Friday, May 6, 2016

Should We Be More Appreciative? Chapter 1

What interests us most are creatures that have not been found. Cryptids. So, what if there was an insane looking cryptid that was the size of a dog, had fangs proportionately as long as a lion, could lift its upper lip over it's nose, had finger-in-the-socket long blond hair, looked like it was wearing a fur coat parka, had reddish pink pecs, and so forth and so on. The people reporting it would have to be exaggerating! We'd swear that if they ever found this creature, we'd be talking about it all the time.

"We" did find this creature, the gelada. It was discovered in 1835 by the explorer Eduard Rüppell, who named it by the local name used by the inhabitants of the Gonder region of Ethiopia, where he first observed it. As wild as they look, they are very tame but little interest was shown in them until more recently, when Patsy and Robin Dunbar made an exhaustive study of their social behaviour. Robin Ian MacDonald Dunbar is a British anthropologist and evolutionary psychologist who completed his PhD in 1974 on the social organisation of the gelada baboon, Theropithecus gelada.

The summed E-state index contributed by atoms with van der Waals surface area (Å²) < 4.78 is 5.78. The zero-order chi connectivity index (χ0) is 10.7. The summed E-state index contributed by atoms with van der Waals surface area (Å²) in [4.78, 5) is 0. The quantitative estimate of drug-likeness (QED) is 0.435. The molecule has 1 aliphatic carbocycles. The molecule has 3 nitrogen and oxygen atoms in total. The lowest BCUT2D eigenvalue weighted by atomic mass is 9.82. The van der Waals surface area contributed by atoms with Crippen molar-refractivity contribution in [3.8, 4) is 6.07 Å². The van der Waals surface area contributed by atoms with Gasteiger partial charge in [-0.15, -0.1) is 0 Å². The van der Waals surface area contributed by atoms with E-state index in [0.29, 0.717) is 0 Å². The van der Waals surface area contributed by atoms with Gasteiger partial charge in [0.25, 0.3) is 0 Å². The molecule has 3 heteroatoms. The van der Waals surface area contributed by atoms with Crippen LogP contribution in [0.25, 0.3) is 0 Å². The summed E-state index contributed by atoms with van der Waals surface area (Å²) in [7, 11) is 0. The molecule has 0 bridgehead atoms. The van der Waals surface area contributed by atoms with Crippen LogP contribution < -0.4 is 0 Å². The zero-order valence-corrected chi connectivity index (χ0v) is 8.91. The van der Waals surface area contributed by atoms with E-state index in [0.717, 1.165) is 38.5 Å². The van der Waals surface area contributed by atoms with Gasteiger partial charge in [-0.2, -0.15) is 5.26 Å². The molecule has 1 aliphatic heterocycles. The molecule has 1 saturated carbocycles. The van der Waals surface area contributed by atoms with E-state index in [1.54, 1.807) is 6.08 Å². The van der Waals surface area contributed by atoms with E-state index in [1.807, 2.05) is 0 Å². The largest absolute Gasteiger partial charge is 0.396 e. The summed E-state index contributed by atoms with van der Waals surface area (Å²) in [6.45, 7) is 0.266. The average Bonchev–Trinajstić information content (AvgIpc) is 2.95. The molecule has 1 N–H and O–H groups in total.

Why don't we marvel over this every day? Why don't people line up at zoo enclosures to see geladas like they do with giant pandas? Geladas have bad press agents? Is the grass always greener? Once you get what you want, once a crazy new species is discovered, do you rest on your laurels? Do you apply this type of thinking to other areas of your life? Why can't we endlessly marvel at things we have already found and already have 100% proof of their existence? Or, do we already do this with our pets?


  1. If this animal was only known by fossil evidence, they'd have no clue that it looks the way it does with the blondish fur and red markings and all.

    1. That's very true and they do have the most beautiful hair xx

  2. There are probably some known dinosaurs that had freaky looking colorations that Jurassic Park wasn't even remotely close to and some that are pretty close to the way they actually were.